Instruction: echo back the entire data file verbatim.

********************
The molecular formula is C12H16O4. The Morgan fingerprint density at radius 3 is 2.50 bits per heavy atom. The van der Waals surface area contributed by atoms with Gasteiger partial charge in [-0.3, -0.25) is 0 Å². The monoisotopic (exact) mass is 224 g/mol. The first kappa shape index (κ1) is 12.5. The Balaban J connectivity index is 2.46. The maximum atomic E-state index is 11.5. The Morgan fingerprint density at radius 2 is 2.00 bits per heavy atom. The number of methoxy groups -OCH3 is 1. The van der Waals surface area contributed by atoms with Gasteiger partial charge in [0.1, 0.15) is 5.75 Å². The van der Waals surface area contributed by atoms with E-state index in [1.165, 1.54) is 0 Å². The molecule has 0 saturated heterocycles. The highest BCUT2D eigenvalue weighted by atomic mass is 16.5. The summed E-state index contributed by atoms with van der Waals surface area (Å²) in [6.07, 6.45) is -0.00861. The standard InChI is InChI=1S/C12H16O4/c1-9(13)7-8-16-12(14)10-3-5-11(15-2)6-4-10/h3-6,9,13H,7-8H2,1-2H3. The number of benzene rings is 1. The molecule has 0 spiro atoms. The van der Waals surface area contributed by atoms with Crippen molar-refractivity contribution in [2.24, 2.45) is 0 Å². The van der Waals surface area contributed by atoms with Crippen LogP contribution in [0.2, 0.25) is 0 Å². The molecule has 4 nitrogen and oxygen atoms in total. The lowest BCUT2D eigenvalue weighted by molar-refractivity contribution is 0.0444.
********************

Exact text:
The molecular formula is C12H16O4. The Morgan fingerprint density at radius 3 is 2.50 bits per heavy atom. The van der Waals surface area contributed by atoms with Gasteiger partial charge in [-0.3, -0.25) is 0 Å². The monoisotopic (exact) mass is 224 g/mol. The first kappa shape index (κ1) is 12.5. The Balaban J connectivity index is 2.46. The maximum atomic E-state index is 11.5. The Morgan fingerprint density at radius 2 is 2.00 bits per heavy atom. The number of methoxy groups -OCH3 is 1. The van der Waals surface area contributed by atoms with Gasteiger partial charge in [0.1, 0.15) is 5.75 Å². The van der Waals surface area contributed by atoms with E-state index in [1.165, 1.54) is 0 Å². The molecule has 0 saturated heterocycles. The highest BCUT2D eigenvalue weighted by atomic mass is 16.5. The summed E-state index contributed by atoms with van der Waals surface area (Å²) in [6.07, 6.45) is -0.00861. The standard InChI is InChI=1S/C12H16O4/c1-9(13)7-8-16-12(14)10-3-5-11(15-2)6-4-10/h3-6,9,13H,7-8H2,1-2H3. The number of benzene rings is 1. The molecule has 0 spiro atoms. The van der Waals surface area contributed by atoms with Crippen molar-refractivity contribution in [2.24, 2.45) is 0 Å². The van der Waals surface area contributed by atoms with Crippen LogP contribution in [0.2, 0.25) is 0 Å². The molecule has 4 nitrogen and oxygen atoms in total. The lowest BCUT2D eigenvalue weighted by molar-refractivity contribution is 0.0444.